Kwita Izina: Conservation is a win-win for all – Kagame

Kwita Izina: Conservation is a win-win for all – Kagame

President Paul Kagame has rallied Rwandans to support conservation and environment protection efforts, saying the benefits present a win-win for all.

Kagame was officiating the 13th edition of gorillas naming ceremony- Kwita Izina – in Kinigi sector, Musanze district.

19 baby gorillas were named yesterday.

In only 13 years, the annual Kwita Izina has grown to become a key event on the global conservation calendar.

World renown celebrities, joined thousands of Rwandans at the colourful ceremony that is held on the outskirts of Virunga National Park, that is home to the rare mountain gorillas.

“Mountain gorillas are a part of our natural resources and our heritage. It is everyone’s responsibility to conserve and protect biodiversity. In protecting gorillas, we have everything to gain,” Kagame said.

The President acknowledged the investors who have dedicated their resources to the promotion of tourism and the protection of wild life and the environment in general.

He also paid tribute to those involved in the conservation of the mountain gorillas, pointing out the Dian Fossey Foundation, which was celebrating its 50th anniversary.

Fossey, who was passionate about gorillas was killed in 1986, but her foundation has since remained true to the values of conservation – playing a key role in the success story of Mountain gorillas in the region.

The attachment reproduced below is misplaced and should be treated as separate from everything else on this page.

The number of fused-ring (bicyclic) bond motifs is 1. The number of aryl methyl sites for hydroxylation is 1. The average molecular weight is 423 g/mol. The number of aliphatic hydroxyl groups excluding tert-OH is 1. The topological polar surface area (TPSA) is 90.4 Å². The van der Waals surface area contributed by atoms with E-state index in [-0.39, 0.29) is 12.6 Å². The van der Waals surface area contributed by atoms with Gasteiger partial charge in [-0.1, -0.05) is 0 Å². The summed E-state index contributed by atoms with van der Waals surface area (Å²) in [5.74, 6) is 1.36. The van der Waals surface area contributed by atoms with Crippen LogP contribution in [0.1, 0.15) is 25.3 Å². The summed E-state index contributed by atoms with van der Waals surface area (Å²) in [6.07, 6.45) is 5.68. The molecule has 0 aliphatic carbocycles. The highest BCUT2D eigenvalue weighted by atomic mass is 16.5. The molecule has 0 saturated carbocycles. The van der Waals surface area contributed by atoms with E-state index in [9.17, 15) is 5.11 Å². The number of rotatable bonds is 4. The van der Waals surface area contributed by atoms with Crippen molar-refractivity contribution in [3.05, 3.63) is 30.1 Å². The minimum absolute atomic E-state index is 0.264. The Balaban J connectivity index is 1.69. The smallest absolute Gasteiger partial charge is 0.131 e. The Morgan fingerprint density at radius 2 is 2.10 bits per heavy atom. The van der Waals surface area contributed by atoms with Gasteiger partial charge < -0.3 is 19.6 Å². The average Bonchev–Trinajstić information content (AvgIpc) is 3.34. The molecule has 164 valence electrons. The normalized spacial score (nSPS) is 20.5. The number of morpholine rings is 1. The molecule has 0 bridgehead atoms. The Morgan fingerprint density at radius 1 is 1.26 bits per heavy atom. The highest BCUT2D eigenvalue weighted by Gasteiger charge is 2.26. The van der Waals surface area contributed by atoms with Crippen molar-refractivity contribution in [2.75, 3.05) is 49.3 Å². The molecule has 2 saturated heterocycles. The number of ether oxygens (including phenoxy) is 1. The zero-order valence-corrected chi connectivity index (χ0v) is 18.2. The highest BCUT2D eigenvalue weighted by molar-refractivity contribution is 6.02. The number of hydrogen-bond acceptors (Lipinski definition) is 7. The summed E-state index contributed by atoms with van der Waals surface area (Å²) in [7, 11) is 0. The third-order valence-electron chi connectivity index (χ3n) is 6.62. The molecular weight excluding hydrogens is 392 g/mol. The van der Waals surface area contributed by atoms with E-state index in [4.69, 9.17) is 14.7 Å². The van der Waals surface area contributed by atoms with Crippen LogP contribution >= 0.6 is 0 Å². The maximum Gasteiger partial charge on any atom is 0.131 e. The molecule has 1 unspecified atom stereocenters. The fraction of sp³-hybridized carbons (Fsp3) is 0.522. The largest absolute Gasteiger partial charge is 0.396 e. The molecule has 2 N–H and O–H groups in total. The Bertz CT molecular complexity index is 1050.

They are over 800 of these endangered species remaining in the whole world shared between Rwanda, Uganda and DR Congo borders.

About 400 of these Mountain gorillas live within Rwandan territory.

The mayor of Musanze, Jean-Damascene Habyarimana said that conservation and tourism have transformed his district.

“Musanze has now become Rwanda’s main tourism hub and indeed tourism has strongly facilitated socio-economic transformation of our district and the livelihood of our people,” Habyarimana said.

Last year, Rwanda earned more than $400 million from tourism and 5 per cent is invested in community development oriented projects through revenue sharing schemes.

This year, the revenue sharing scheme is set to increase to 10 percent.

The trickle-down of proceeds from tourism to the communities living around the parks is one of the strategies that have boosted conservation efforts.

Clare Akamanzi, the Chief Executive Officer of Rwanda Development Board (RDB) noted that nearly 600 projects have been established through the sharing schemes.

These include, schools, housing and health facilities among other projects that have helped elevate the living standards of the residents.

“This means that we are going to see more community growth from tourism,”Akamanzi said.

When Rwanda started naming baby gorillas in 2005, Akamanzi says, they were only eight groups of gorillas. Today, it has more than doubled with 20 groups living in the park.

“But, the growth is not only in Volcanoes National Park. We have also seen growth in Akagera Park where we now have our Big Five. Thanks to the support of Africa Parks and Howard Buffet foundation we recently reintroduced lions and rhinos,” she added.

Akamanzi noted that, Rwanda recently crossed to over a million tourists coming to Rwanda, thanks to a favourable visa regime.

“One can get a visa online, for Africans and some other countries you can get a visa on arrival and you can also fly our national carrier which flies to 23 different destinations in Africa, Europe and Asia,” she added.